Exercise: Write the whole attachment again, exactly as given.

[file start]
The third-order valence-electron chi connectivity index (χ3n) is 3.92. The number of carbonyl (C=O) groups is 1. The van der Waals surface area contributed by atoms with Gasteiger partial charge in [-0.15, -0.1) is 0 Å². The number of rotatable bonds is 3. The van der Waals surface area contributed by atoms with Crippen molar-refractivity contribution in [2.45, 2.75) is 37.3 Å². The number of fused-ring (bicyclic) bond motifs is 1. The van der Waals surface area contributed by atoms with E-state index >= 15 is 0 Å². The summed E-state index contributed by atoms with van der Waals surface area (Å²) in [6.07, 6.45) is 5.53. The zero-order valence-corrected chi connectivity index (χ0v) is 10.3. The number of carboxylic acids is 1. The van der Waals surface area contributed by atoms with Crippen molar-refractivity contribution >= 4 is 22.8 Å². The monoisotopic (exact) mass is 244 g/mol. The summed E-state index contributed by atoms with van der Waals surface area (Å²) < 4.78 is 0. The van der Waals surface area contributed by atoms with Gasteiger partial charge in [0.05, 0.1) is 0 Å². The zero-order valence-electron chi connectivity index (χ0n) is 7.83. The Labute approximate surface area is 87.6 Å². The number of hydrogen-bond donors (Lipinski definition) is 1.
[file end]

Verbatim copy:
The third-order valence-electron chi connectivity index (χ3n) is 3.92. The number of carbonyl (C=O) groups is 1. The van der Waals surface area contributed by atoms with Gasteiger partial charge in [-0.15, -0.1) is 0 Å². The number of rotatable bonds is 3. The van der Waals surface area contributed by atoms with Crippen molar-refractivity contribution in [2.45, 2.75) is 37.3 Å². The number of fused-ring (bicyclic) bond motifs is 1. The van der Waals surface area contributed by atoms with E-state index >= 15 is 0 Å². The summed E-state index contributed by atoms with van der Waals surface area (Å²) in [6.07, 6.45) is 5.53. The zero-order valence-corrected chi connectivity index (χ0v) is 10.3. The number of carboxylic acids is 1. The van der Waals surface area contributed by atoms with Crippen molar-refractivity contribution >= 4 is 22.8 Å². The monoisotopic (exact) mass is 244 g/mol. The summed E-state index contributed by atoms with van der Waals surface area (Å²) < 4.78 is 0. The van der Waals surface area contributed by atoms with Gasteiger partial charge in [0.05, 0.1) is 0 Å². The zero-order valence-electron chi connectivity index (χ0n) is 7.83. The Labute approximate surface area is 87.6 Å². The number of hydrogen-bond donors (Lipinski definition) is 1.